It was my eighth or ninth birthday when I learned that life is unfair. The toll of caring for two kids, bills that rudely arrived in our mailbox and my construction-working dad's unpredictable schedule left my parents strapped for cash. This meant no presents for me. My mom, as gently as she could, apologized and expressed the sorrow she felt over her empty hands. I wouldn't have it: I cried, I kicked, I screamed. The tantrum didn't make a box wrapped in shiny paper magically appear, but it did make my gentle mother disappear, replaced by her tough-love side. She slammed my bedroom door and shouted, "Then stay in your room and cry like a little baby!" I complied.
An hour or so later, our home filled with the drifting waves of pure goodness. I knewthe smell. It was my mom's chocolate cake with chocolate frosting. No cookie dough bits or crumb topping, no layered caramel filling or shredded coconut—just chocolate upon glorious chocolate, the rich, creamy, gooey frosting smothered generously upon the dense, equally rich, spongy, chocolate-y insides. It's the only cake I enjoy, and it doesn't hurt that it doubled as a lesson in love and humility. It's still the cake I get on my birthday years after I've left the nest, and it's certainly worth more than any gift that parades itself in shiny paper.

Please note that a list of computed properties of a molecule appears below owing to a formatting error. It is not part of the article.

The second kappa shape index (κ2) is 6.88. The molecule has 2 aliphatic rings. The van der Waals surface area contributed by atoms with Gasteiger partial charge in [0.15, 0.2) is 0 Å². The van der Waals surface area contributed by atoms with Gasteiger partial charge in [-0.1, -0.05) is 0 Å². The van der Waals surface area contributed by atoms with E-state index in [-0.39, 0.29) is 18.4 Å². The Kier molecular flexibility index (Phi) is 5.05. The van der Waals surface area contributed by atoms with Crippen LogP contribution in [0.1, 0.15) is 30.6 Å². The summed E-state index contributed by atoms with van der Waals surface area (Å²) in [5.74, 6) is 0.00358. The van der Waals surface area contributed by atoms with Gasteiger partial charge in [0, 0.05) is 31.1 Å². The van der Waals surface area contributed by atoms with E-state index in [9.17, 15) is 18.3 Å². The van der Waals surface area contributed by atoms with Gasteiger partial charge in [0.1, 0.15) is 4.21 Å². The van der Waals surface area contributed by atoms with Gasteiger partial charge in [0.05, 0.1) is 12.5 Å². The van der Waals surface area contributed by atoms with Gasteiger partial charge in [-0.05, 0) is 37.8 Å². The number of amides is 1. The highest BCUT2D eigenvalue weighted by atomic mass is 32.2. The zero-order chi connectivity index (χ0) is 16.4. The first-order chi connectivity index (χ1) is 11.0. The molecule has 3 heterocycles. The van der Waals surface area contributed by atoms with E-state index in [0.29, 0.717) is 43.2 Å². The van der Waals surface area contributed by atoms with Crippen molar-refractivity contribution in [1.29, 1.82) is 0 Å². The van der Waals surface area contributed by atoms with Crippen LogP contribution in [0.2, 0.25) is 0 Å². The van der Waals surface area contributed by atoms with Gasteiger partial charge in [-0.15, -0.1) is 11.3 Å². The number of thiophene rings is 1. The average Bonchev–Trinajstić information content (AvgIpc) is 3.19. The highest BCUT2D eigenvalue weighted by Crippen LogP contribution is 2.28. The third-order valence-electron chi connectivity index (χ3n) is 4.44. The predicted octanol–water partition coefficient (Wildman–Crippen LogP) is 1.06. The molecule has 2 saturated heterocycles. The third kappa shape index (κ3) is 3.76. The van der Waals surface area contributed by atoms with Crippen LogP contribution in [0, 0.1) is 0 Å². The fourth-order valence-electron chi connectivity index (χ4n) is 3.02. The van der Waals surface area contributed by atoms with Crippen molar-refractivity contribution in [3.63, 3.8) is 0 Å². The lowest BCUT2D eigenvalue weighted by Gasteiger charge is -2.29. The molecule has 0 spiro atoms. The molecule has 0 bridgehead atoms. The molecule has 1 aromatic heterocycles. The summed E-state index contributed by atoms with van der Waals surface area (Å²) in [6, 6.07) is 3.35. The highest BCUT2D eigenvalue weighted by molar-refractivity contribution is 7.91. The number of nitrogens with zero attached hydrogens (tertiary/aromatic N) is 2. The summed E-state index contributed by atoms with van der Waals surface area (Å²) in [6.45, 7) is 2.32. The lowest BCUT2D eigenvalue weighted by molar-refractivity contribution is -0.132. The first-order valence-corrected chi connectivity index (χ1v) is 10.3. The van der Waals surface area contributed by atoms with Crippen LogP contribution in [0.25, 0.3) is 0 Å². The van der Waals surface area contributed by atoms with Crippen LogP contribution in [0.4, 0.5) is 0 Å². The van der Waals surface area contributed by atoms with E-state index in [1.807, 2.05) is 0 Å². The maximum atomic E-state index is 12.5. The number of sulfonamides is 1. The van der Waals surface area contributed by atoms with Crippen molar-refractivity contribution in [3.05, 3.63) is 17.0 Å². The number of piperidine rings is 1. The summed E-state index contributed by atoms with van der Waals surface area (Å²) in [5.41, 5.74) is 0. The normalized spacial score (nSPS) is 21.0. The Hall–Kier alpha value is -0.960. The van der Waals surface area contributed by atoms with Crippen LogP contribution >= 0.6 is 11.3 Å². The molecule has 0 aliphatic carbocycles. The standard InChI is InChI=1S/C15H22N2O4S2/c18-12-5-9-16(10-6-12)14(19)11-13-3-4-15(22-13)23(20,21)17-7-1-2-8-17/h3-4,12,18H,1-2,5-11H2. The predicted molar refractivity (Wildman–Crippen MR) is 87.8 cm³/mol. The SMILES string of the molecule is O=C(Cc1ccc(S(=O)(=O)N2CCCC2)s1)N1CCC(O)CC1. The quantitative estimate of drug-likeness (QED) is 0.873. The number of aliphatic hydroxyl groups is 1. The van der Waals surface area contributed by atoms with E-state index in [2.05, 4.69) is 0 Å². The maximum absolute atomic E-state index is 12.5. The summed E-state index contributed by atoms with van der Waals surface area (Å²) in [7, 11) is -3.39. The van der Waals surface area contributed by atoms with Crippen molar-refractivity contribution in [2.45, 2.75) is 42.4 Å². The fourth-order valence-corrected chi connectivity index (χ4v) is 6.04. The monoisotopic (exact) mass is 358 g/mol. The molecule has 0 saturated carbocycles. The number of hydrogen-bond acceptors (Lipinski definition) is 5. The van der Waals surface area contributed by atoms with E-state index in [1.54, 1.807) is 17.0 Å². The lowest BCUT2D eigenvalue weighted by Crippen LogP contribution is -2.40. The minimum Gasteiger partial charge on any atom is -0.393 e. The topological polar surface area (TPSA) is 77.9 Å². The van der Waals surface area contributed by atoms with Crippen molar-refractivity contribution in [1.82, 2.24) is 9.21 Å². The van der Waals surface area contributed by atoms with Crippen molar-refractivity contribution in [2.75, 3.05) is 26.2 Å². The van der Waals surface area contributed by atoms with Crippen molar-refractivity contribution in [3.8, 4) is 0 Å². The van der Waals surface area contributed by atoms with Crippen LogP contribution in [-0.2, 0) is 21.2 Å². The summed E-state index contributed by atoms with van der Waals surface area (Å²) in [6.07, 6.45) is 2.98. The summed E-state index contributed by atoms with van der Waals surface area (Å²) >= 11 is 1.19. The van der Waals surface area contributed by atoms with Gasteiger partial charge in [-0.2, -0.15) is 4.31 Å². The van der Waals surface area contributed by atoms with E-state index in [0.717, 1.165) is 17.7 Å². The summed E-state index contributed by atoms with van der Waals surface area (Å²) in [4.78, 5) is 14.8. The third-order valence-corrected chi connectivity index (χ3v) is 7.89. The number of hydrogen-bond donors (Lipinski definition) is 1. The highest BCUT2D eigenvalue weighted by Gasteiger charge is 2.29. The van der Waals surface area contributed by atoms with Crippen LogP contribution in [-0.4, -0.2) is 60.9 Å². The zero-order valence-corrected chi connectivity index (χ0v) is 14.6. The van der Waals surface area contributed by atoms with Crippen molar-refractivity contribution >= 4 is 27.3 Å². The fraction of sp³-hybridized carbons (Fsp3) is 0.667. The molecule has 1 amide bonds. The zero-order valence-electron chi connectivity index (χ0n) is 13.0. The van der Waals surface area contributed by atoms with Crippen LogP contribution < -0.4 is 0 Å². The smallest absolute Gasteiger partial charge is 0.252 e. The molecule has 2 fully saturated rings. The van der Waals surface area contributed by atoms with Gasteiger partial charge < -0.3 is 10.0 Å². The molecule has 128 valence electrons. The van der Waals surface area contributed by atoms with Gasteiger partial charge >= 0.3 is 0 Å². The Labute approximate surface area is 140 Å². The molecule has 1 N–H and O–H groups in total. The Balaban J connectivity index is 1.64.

You're not getting into my mom's kitchen any time soon, but Macaroni Grill makes a damn fine chocolate cake. Five bucks buys you a heap of chocolate. The cake is even more enticing when topped with their chocolate ganache sauce and sprinkled pecans. It's not my mom's, but it'll do the trick.
Macaroni Grill is found in any fancy Orange County strip mall.